Royal Mail hopes to change the rules

Royal Mail hopes to change the rules

Royal Mail hopes to change the rules

ROYAL MAIL could save £225 million (€263 million) annually by axing Saturday deliveries.

The company, which lost £1 billion (€1.17 billion) last year, must deliver letters from Monday to Saturday but has asked repeatedly for a review of the regulations now that fewer letters are sent.

While more people, together with companies and official bodies , communicate online, Royal Mail announced that the cost of a first-class stamp will rise to £1.25 (€1.46) in October, with a book of eight stamps costing £10 (€11.69) for the first time.

“The pressures of higher costs and a challenging economic environment were responsible for the decision,” Royal Mail said.

Although the company would like to see Saturday letter deliveries phased out, it also hopes to step up parcel deliveries to seven days a week to cope with online shopping.

Ofcom, the UK’s communications regulator, which is currently analysing Royal Mail’s obligations, agreed that letters are still essential for those who are unable to access online communications and transactions.

It also admitted that the number of letters sent and received in the last 10 years has fallen by 46 per cent compensated  by greater demand for parcel deliveries.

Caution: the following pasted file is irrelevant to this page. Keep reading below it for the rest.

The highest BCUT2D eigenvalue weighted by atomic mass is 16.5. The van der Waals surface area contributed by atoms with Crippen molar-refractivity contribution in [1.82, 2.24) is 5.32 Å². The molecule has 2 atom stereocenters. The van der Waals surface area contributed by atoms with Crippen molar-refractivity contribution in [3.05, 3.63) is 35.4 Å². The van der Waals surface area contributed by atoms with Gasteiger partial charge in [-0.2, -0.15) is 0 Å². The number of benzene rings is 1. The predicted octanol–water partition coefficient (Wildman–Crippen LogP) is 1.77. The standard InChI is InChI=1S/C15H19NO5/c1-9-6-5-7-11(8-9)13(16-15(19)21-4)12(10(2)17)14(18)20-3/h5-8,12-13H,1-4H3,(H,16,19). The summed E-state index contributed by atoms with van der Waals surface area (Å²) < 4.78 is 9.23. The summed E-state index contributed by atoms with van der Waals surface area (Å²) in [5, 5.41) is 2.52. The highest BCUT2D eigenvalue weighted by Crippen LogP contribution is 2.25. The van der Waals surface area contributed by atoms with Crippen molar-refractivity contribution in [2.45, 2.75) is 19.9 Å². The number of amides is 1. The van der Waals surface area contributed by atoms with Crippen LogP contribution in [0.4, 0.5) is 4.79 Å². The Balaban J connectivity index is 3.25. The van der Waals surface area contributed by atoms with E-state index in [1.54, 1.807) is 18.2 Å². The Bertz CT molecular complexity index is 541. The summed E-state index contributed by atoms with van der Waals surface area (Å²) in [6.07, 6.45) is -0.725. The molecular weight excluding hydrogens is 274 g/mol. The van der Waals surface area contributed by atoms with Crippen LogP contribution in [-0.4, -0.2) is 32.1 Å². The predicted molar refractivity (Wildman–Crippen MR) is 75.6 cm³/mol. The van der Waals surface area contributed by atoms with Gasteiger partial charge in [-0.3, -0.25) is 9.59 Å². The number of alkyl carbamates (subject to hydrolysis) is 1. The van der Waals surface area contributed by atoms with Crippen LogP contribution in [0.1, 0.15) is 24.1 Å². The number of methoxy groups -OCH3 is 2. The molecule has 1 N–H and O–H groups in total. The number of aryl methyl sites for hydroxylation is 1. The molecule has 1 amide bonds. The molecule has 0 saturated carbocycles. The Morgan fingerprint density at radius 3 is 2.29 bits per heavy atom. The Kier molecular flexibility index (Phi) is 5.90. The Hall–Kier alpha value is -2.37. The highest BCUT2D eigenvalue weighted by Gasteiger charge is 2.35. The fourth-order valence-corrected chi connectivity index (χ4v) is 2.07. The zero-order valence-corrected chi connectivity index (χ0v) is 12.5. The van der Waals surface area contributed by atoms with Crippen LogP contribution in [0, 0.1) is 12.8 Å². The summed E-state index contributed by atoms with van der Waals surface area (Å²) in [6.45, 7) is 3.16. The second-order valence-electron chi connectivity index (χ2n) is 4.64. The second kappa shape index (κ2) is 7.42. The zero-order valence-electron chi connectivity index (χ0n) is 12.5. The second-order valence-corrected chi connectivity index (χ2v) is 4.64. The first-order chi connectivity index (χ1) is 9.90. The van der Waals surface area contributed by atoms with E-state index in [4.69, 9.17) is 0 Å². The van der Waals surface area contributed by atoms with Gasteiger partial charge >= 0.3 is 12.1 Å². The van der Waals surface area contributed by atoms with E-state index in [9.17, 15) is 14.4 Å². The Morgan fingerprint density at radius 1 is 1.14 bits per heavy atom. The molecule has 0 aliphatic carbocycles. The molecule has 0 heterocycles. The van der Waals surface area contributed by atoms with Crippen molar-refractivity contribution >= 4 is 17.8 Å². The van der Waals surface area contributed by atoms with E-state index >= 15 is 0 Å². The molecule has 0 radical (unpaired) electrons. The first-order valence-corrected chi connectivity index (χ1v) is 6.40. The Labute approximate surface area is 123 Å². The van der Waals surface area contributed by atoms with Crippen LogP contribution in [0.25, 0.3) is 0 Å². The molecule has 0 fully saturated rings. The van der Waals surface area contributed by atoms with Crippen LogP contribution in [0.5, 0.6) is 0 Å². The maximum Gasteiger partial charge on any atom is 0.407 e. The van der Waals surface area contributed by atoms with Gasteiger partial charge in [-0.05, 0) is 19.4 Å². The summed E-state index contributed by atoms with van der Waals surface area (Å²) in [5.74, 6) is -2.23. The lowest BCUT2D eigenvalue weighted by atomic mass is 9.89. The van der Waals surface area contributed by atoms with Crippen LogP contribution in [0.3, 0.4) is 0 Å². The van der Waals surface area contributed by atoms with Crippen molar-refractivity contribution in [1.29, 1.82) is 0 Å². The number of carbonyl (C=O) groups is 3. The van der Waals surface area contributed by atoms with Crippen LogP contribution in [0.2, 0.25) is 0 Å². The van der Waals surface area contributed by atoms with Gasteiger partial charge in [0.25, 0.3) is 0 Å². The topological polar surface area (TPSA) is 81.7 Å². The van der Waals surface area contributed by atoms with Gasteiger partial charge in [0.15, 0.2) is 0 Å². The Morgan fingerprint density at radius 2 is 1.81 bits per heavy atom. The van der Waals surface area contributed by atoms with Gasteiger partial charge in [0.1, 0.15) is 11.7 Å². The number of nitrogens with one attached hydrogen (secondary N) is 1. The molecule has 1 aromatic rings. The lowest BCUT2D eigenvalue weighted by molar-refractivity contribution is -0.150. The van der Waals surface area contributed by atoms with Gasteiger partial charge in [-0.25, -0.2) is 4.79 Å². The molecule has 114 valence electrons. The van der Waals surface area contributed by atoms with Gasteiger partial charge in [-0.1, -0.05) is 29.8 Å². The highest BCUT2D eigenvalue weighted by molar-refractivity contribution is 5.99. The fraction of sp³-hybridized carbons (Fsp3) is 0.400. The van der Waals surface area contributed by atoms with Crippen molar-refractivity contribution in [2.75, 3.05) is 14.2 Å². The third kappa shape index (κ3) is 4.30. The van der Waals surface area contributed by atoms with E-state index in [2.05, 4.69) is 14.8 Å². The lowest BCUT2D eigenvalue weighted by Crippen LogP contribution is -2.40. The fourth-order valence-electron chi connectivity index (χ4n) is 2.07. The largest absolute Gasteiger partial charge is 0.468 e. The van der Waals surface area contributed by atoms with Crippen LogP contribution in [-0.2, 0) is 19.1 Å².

“The last few years have demonstrated the importance of postal services, but the way people use them is changing, and we expect these trends to continue,” the regulator added.

Ofcom is expected to announce its findings later this year.  These will calculate the cost of the universal service and possible changes but will not be responsible for the ultimate decision on Saturday deliveries.

Last June, Business and Trade minister Kevin Hollinrake rejected Royal Mail requests for a change in the existing postal laws, emphasising the social and economic importance to the public in sending and receiving both letters and parcels.

Meanwhile Martin Seidenberg, now Royal Mail’s chief executive following the exit last August of Simon Thompson after just two years in the role, must recover services while rebuilding relations with unions in the wake of last year’s strikes.

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Written by

Linda Hall

Originally from the UK, Linda is based in Valenca and is a reporter for The Euro Weekly News covering local news. Got a news story you want to share? Then get in touch at